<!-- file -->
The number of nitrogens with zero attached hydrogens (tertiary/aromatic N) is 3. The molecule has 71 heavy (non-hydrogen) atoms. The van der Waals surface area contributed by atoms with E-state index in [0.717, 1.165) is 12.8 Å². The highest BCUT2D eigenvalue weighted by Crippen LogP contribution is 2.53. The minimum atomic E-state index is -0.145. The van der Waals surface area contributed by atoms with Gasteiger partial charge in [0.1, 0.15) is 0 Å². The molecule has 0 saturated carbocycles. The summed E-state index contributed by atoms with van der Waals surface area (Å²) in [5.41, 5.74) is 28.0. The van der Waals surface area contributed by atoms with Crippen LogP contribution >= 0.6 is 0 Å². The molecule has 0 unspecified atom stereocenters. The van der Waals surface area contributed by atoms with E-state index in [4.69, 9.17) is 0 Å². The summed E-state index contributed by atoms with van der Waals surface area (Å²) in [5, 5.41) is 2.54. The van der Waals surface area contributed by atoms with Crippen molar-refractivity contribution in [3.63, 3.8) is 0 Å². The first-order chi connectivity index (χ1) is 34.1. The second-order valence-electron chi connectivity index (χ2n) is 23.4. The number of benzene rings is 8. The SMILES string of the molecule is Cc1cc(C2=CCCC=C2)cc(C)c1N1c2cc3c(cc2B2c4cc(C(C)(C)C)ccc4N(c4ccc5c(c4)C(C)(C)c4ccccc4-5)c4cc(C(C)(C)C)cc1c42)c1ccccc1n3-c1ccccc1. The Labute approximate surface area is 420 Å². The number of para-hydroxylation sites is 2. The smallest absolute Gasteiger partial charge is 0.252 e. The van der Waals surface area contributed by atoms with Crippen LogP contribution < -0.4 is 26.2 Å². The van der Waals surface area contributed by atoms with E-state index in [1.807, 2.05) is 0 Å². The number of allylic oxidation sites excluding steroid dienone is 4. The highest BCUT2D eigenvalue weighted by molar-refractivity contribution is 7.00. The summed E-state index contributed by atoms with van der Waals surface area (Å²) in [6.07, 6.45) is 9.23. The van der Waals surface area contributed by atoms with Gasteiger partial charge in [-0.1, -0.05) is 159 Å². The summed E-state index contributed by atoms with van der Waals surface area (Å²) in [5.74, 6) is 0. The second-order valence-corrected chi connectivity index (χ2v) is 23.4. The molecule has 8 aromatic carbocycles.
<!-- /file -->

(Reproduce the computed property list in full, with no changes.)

The number of nitrogens with zero attached hydrogens (tertiary/aromatic N) is 3. The molecule has 71 heavy (non-hydrogen) atoms. The van der Waals surface area contributed by atoms with E-state index in [0.717, 1.165) is 12.8 Å². The highest BCUT2D eigenvalue weighted by Crippen LogP contribution is 2.53. The minimum atomic E-state index is -0.145. The van der Waals surface area contributed by atoms with Gasteiger partial charge in [0.1, 0.15) is 0 Å². The molecule has 0 saturated carbocycles. The summed E-state index contributed by atoms with van der Waals surface area (Å²) in [5.41, 5.74) is 28.0. The van der Waals surface area contributed by atoms with Crippen LogP contribution >= 0.6 is 0 Å². The molecule has 0 unspecified atom stereocenters. The van der Waals surface area contributed by atoms with E-state index in [4.69, 9.17) is 0 Å². The summed E-state index contributed by atoms with van der Waals surface area (Å²) in [5, 5.41) is 2.54. The van der Waals surface area contributed by atoms with Crippen molar-refractivity contribution in [3.63, 3.8) is 0 Å². The first-order chi connectivity index (χ1) is 34.1. The second-order valence-electron chi connectivity index (χ2n) is 23.4. The number of benzene rings is 8. The SMILES string of the molecule is Cc1cc(C2=CCCC=C2)cc(C)c1N1c2cc3c(cc2B2c4cc(C(C)(C)C)ccc4N(c4ccc5c(c4)C(C)(C)c4ccccc4-5)c4cc(C(C)(C)C)cc1c42)c1ccccc1n3-c1ccccc1. The Labute approximate surface area is 420 Å². The number of para-hydroxylation sites is 2. The smallest absolute Gasteiger partial charge is 0.252 e. The van der Waals surface area contributed by atoms with Crippen LogP contribution < -0.4 is 26.2 Å². The van der Waals surface area contributed by atoms with E-state index in [1.807, 2.05) is 0 Å². The number of allylic oxidation sites excluding steroid dienone is 4. The highest BCUT2D eigenvalue weighted by molar-refractivity contribution is 7.00. The summed E-state index contributed by atoms with van der Waals surface area (Å²) in [6.07, 6.45) is 9.23. The van der Waals surface area contributed by atoms with Gasteiger partial charge in [-0.1, -0.05) is 159 Å². The summed E-state index contributed by atoms with van der Waals surface area (Å²) in [5.74, 6) is 0. The second-order valence-corrected chi connectivity index (χ2v) is 23.4. The molecule has 8 aromatic carbocycles.